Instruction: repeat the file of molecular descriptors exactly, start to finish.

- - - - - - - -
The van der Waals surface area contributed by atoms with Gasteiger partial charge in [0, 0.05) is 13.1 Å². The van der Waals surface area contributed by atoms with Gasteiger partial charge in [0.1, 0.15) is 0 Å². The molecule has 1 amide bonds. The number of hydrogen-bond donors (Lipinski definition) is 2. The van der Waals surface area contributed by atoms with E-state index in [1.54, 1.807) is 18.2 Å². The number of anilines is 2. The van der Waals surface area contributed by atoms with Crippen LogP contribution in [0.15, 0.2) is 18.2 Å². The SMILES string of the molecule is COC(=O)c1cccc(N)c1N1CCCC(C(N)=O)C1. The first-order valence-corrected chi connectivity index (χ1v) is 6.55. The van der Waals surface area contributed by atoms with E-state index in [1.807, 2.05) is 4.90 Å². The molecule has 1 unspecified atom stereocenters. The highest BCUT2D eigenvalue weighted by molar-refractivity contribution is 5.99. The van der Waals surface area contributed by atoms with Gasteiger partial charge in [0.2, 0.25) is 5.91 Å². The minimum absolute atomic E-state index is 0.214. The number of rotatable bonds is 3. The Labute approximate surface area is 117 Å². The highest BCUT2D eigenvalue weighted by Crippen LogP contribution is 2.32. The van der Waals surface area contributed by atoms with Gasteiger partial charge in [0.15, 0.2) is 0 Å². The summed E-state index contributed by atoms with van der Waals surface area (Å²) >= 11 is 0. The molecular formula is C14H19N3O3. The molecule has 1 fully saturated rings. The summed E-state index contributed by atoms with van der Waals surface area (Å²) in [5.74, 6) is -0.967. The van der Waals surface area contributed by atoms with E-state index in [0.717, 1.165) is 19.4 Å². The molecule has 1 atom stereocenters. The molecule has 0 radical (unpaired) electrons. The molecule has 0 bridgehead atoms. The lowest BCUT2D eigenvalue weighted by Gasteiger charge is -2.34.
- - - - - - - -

The van der Waals surface area contributed by atoms with Gasteiger partial charge in [0, 0.05) is 13.1 Å². The van der Waals surface area contributed by atoms with Gasteiger partial charge in [0.1, 0.15) is 0 Å². The molecule has 1 amide bonds. The number of hydrogen-bond donors (Lipinski definition) is 2. The van der Waals surface area contributed by atoms with E-state index in [1.54, 1.807) is 18.2 Å². The number of anilines is 2. The van der Waals surface area contributed by atoms with Crippen LogP contribution in [0.15, 0.2) is 18.2 Å². The SMILES string of the molecule is COC(=O)c1cccc(N)c1N1CCCC(C(N)=O)C1. The first-order valence-corrected chi connectivity index (χ1v) is 6.55. The van der Waals surface area contributed by atoms with E-state index in [1.807, 2.05) is 4.90 Å². The molecule has 1 unspecified atom stereocenters. The highest BCUT2D eigenvalue weighted by molar-refractivity contribution is 5.99. The van der Waals surface area contributed by atoms with Gasteiger partial charge in [0.2, 0.25) is 5.91 Å². The minimum absolute atomic E-state index is 0.214. The number of rotatable bonds is 3. The Labute approximate surface area is 117 Å². The highest BCUT2D eigenvalue weighted by Crippen LogP contribution is 2.32. The van der Waals surface area contributed by atoms with Gasteiger partial charge in [0.15, 0.2) is 0 Å². The summed E-state index contributed by atoms with van der Waals surface area (Å²) >= 11 is 0. The molecular formula is C14H19N3O3. The molecule has 1 fully saturated rings. The summed E-state index contributed by atoms with van der Waals surface area (Å²) in [5.74, 6) is -0.967. The van der Waals surface area contributed by atoms with E-state index in [0.717, 1.165) is 19.4 Å². The molecule has 1 atom stereocenters. The molecule has 0 radical (unpaired) electrons. The molecule has 0 bridgehead atoms. The lowest BCUT2D eigenvalue weighted by Gasteiger charge is -2.34.